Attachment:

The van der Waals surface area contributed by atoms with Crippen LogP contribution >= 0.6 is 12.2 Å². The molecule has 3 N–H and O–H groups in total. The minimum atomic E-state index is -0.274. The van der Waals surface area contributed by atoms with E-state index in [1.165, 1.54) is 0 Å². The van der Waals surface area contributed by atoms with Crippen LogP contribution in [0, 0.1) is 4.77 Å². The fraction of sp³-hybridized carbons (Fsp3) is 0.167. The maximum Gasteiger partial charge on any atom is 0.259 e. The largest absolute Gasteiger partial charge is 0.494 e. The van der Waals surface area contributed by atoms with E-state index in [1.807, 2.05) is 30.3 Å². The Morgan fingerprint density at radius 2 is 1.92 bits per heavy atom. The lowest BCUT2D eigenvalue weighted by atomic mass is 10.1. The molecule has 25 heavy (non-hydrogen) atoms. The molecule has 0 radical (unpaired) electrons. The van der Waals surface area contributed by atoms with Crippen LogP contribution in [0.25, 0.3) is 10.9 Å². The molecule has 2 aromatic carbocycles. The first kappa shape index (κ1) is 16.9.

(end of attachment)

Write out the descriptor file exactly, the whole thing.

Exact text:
The van der Waals surface area contributed by atoms with Crippen LogP contribution >= 0.6 is 12.2 Å². The molecule has 3 N–H and O–H groups in total. The minimum atomic E-state index is -0.274. The van der Waals surface area contributed by atoms with E-state index in [1.165, 1.54) is 0 Å². The van der Waals surface area contributed by atoms with Crippen LogP contribution in [0, 0.1) is 4.77 Å². The fraction of sp³-hybridized carbons (Fsp3) is 0.167. The maximum Gasteiger partial charge on any atom is 0.259 e. The largest absolute Gasteiger partial charge is 0.494 e. The van der Waals surface area contributed by atoms with E-state index in [1.807, 2.05) is 30.3 Å². The Morgan fingerprint density at radius 2 is 1.92 bits per heavy atom. The lowest BCUT2D eigenvalue weighted by atomic mass is 10.1. The molecule has 25 heavy (non-hydrogen) atoms. The molecule has 0 radical (unpaired) electrons. The van der Waals surface area contributed by atoms with Crippen LogP contribution in [0.25, 0.3) is 10.9 Å². The molecule has 2 aromatic carbocycles. The first kappa shape index (κ1) is 16.9.